No. Only teams of consisting of 3-5 CUNY matriculated students are eligible to compete.

8. Who should be on a team?

Ideally, members of a team will bring a mix of skills that include business, marketing, psychology, and human behavior, communications and an understanding of technology. It is mandatory that your Team should have only the CUNY students who have registered for the Challenge.

9. How can I identify other students with whom I might form a team?

Once you register, please send a request to join us at ‘2019 CUNY-IBM Watson Social Impact Challenge’ group on LinkedIn. Please use this page to connect with other participating students and form Teams.

On February 8, 2019, a Social Mixer event will be organized at the Baruch College’s Administrative Building at 135 E 22nd St, New York, NY 10010, Room. 301, from6:00 PM  to 8:00 PM. All the students who have registered for the competition can meet each other, talk about possible project ideas, share each others’ contacts and progress a conversation to form a team. After you form a Team, one of you should be assigned as a Team Leader.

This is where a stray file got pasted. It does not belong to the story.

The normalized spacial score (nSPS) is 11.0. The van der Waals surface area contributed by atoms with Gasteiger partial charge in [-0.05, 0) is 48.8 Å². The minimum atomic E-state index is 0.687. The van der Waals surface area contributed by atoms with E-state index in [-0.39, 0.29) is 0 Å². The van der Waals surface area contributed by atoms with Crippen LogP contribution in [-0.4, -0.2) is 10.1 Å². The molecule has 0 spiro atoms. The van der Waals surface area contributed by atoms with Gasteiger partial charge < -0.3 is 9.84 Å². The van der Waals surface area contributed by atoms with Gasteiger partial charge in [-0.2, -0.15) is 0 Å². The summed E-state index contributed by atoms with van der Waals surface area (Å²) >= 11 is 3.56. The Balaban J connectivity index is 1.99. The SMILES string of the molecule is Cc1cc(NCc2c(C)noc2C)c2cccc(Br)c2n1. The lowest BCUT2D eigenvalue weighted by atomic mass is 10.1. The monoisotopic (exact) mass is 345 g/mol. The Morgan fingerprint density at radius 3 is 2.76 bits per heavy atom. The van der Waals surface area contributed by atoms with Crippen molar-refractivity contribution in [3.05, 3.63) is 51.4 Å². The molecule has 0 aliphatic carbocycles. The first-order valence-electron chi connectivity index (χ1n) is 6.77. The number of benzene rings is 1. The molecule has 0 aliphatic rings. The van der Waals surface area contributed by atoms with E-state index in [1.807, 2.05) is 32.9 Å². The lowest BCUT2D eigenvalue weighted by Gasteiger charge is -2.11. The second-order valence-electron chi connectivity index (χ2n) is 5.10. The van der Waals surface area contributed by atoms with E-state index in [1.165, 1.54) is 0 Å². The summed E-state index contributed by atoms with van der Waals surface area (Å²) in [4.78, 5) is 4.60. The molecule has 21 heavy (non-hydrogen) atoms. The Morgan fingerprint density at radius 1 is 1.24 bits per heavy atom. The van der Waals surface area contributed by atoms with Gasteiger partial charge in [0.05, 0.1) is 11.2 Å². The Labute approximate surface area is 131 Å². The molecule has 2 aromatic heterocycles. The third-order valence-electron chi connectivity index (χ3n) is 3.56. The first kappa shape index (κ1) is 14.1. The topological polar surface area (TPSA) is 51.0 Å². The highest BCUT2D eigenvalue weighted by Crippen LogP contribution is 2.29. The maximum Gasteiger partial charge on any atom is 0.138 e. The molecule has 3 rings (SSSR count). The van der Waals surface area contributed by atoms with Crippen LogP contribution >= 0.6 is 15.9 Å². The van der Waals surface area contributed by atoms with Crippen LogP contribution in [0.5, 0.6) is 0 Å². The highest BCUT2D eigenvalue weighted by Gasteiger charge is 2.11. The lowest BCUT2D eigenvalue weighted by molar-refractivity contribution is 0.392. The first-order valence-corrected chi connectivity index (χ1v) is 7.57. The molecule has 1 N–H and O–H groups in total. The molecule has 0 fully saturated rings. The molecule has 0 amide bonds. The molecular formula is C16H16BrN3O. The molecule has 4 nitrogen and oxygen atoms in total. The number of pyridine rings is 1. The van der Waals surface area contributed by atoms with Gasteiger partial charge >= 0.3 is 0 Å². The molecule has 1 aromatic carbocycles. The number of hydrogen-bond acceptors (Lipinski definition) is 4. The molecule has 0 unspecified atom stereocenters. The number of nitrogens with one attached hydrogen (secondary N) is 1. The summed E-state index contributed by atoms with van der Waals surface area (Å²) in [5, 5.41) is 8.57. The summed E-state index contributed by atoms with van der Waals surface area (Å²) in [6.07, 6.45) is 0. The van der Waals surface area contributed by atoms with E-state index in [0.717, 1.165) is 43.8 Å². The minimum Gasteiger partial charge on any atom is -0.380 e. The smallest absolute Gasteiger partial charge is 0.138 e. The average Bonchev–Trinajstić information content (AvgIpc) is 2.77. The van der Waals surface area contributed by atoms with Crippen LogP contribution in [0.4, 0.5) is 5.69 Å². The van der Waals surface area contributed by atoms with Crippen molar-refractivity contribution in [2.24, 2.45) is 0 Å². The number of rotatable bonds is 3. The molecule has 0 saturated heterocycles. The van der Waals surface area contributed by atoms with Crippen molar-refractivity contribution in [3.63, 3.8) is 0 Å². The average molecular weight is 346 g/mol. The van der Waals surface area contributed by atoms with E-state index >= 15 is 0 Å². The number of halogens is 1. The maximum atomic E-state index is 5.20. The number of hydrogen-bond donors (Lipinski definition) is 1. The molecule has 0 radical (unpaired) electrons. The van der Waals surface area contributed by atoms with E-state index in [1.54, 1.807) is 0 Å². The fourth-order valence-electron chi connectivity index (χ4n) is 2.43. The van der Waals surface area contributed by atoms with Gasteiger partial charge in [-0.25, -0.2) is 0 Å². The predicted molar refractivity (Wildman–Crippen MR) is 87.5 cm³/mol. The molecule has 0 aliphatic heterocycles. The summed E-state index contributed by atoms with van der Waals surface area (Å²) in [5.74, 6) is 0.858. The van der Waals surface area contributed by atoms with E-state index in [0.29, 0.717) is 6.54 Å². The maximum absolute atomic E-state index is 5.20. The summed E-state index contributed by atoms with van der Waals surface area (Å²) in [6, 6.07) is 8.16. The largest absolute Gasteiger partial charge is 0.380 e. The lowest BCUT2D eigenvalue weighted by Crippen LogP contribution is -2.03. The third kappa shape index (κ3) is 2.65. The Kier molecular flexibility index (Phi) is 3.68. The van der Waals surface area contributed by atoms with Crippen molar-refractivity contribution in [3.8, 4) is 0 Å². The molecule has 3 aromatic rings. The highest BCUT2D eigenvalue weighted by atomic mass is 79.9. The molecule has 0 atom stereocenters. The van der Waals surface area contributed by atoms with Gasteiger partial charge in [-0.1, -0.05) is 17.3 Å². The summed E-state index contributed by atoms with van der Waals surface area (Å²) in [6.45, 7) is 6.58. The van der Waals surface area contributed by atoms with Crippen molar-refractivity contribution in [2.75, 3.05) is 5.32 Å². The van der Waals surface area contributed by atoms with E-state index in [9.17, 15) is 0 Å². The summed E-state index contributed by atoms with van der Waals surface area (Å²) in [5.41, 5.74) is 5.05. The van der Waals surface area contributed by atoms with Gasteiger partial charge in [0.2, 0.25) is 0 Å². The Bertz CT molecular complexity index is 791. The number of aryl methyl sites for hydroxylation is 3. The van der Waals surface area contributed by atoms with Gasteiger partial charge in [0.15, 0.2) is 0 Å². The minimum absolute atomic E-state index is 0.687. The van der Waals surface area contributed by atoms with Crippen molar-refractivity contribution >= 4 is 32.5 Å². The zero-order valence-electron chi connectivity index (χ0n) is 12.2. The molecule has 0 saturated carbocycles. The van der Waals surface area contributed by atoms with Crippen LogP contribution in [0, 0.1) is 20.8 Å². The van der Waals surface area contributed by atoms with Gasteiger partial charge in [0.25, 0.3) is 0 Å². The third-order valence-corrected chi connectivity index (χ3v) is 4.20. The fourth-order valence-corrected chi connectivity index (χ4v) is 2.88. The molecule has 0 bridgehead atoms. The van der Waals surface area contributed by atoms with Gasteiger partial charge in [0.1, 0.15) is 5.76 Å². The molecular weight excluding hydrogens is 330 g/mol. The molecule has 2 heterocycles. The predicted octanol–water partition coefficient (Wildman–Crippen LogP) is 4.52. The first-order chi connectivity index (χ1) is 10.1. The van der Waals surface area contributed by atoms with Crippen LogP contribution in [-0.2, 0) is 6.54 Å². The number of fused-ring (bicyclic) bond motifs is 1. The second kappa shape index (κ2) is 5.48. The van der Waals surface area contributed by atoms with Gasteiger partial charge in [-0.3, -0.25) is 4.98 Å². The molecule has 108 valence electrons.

10. How do I select a project?

Once you have organized into a team the next step is to select a project to work on. You have the freedom to identify a project that focuses on the Higher Education or NYC Government domain or sector. Be creative, pick a project you are interested in exploring.


11. Will the teams have access to the IBM Watson AI technology?

IBM provides free-access to IBM Watson AI and Watson Cloud Services to all students enrolled in the competition. Members of the IBM Watson Team will provide workshops on Watson and what it is capable of doing as well showing how to build a working model for use in the project you have selected. Every team is required to develop a business case analysis for their proposed project that includes conceptual design, business plan and rationale for who would adopt the application they propose. Click here for resources on Watson AI technology and developing business case analysis.


12. Who owns the Intellectual Property (IP) rights to the ideas our team develops?

The IP rights to ideas developed as part of the competition are owned by the students who created them. IBM does not own any IP rights created by the CUNY students during the competition. IBM owns the IP rights to IBM Watson AI and Watson Cloud Services. If the students/CUNY wish to commercialize their IP rights, the students/CUNY are free to pursue without IBM’s involvement. However, if students plan to use IBM Watson AI or Watson Cloud Services in commercializing their IP they will have to licensee IBM Watson AI and Watson Cloud Services from IBM. If students select a project provided by an NYC Government agency they agree to share their idea they develop during the competition by allowing the agency to adopt the idea and use it to improve its operations.

13. What is a Business Case Analysis?